Thinktrain has moved! Redirecting…

You should be automatically redirected. If not, visit and update your bookmarks.

Monday, January 15, 2007

Way to go, George!

My first thought upon reading this article was, “Does he really want to be in the Guinness Book that badly?” I’m encouraged to see that George Hood of Aurora, Illinois, who apparently broke the world record for riding a stationery bike on Saturday, used the feat to raise money for an organization that helps families of slain police officers. That’s a wonderful and worthy cause for anyone to ride a bike for 85 hours. Even better, he may have given the biggest donation in the organization’s history:

Hood hoped the feat would help raise thousands of dollars for the Illinois chapter of COPS, an organization that helps the families of slain police officers. Illinois COPS president Jennifer Morales has said Hood could be the largest single fundraiser the local group has had. Baron said Hood raised $25,000 for the group – $5,000 more than his goal.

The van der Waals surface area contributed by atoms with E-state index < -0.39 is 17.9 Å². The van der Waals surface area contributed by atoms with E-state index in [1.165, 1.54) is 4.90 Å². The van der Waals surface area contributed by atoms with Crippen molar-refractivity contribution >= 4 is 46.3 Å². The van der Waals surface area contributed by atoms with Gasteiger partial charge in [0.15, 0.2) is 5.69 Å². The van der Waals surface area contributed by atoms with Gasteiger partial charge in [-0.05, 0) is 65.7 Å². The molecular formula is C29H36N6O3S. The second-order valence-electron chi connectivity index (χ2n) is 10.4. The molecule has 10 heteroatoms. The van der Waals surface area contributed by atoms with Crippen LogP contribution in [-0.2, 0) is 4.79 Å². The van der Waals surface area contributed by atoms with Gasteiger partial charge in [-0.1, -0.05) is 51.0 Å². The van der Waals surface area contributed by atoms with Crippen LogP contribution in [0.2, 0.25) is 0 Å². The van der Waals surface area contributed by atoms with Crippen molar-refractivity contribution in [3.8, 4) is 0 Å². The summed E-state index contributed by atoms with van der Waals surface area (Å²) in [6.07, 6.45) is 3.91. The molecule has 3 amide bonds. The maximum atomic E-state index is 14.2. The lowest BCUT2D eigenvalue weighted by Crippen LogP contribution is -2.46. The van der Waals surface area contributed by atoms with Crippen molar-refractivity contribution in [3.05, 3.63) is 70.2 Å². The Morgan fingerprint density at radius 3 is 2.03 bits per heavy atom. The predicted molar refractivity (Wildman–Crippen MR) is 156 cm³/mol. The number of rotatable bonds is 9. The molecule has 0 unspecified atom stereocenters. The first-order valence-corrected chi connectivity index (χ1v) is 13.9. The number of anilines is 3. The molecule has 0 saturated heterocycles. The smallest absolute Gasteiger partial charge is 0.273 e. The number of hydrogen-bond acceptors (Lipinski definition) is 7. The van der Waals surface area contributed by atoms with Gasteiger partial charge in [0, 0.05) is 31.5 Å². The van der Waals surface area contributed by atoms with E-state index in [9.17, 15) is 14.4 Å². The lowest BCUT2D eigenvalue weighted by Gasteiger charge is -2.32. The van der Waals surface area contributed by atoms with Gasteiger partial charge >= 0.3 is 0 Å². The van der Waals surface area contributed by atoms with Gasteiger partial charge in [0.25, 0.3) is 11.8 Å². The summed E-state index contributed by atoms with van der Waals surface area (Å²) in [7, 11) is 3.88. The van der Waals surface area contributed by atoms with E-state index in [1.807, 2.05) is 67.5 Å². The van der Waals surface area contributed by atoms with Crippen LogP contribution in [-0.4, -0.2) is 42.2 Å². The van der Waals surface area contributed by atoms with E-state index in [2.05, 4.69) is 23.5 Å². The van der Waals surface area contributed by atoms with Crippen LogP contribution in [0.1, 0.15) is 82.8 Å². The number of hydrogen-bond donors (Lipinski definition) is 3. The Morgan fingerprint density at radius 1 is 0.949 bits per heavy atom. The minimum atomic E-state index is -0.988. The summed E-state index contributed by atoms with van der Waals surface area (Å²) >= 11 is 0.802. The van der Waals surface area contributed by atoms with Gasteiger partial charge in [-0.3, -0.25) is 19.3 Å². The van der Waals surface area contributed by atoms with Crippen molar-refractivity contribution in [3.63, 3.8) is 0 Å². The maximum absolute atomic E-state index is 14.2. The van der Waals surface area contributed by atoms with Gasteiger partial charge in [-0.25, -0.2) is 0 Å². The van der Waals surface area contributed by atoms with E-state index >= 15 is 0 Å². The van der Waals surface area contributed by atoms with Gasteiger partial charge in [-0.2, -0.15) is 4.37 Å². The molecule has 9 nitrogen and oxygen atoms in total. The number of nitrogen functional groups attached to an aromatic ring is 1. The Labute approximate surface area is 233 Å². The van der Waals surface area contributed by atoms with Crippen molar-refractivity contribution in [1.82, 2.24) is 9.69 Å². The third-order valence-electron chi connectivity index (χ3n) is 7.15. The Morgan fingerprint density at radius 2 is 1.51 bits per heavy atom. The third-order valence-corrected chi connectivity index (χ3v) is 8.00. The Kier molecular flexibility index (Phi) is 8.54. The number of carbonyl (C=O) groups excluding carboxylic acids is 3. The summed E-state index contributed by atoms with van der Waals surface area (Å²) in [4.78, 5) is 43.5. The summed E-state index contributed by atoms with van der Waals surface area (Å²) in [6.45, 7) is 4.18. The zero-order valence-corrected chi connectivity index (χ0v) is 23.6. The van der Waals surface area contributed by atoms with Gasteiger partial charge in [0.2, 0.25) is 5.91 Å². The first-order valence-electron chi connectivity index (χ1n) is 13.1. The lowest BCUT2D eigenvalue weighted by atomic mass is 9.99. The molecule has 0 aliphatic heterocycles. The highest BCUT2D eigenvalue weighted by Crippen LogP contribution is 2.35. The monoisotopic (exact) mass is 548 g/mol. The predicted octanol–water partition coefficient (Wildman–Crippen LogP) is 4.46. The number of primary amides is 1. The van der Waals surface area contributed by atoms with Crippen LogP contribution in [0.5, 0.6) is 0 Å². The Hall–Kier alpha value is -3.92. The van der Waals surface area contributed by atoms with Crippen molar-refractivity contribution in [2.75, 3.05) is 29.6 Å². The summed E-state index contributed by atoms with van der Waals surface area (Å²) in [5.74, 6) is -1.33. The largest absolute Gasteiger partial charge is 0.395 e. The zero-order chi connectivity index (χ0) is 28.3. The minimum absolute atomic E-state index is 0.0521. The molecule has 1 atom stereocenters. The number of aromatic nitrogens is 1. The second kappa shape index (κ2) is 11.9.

Congratulations to Mr. Hood on achieving his goals, physical and philanthropic.

I wonder why people are so compelled to earn world records. I understand the desire for excellence when it comes to athletic or artistic achievements because those pastimes are widely followed and performed by a large population of people. In other words, holding a world record in track is significant because millions of people around the world run on a regular basis. Holding such a world record means that very likely no one, or at the least a very small number of people, can surpass your effort at that activity. That is an accomplishment to savor, no doubt.

I have no interest in diminishing Hood’s achievement because it is remarkable, but it’s important to note that he did not technically ride for 85 consecutive hours. For those of you wondering how he went to the bathroom, here’s your answer: “Hood took a few brief power naps along the way. Guinness Book rules allow a five-minute break for every completed hour of cycling.”

Nonetheless, I could not match Hood’s achievement without a serious period of conditioning training, and I have zero desire to try. Nicely done, George! [Image: AP via]


thethinker said...

Wow. 85 hours?

I wouldn't have the patience required to do that.

Rob Robinson said...

No kidding. Me neither.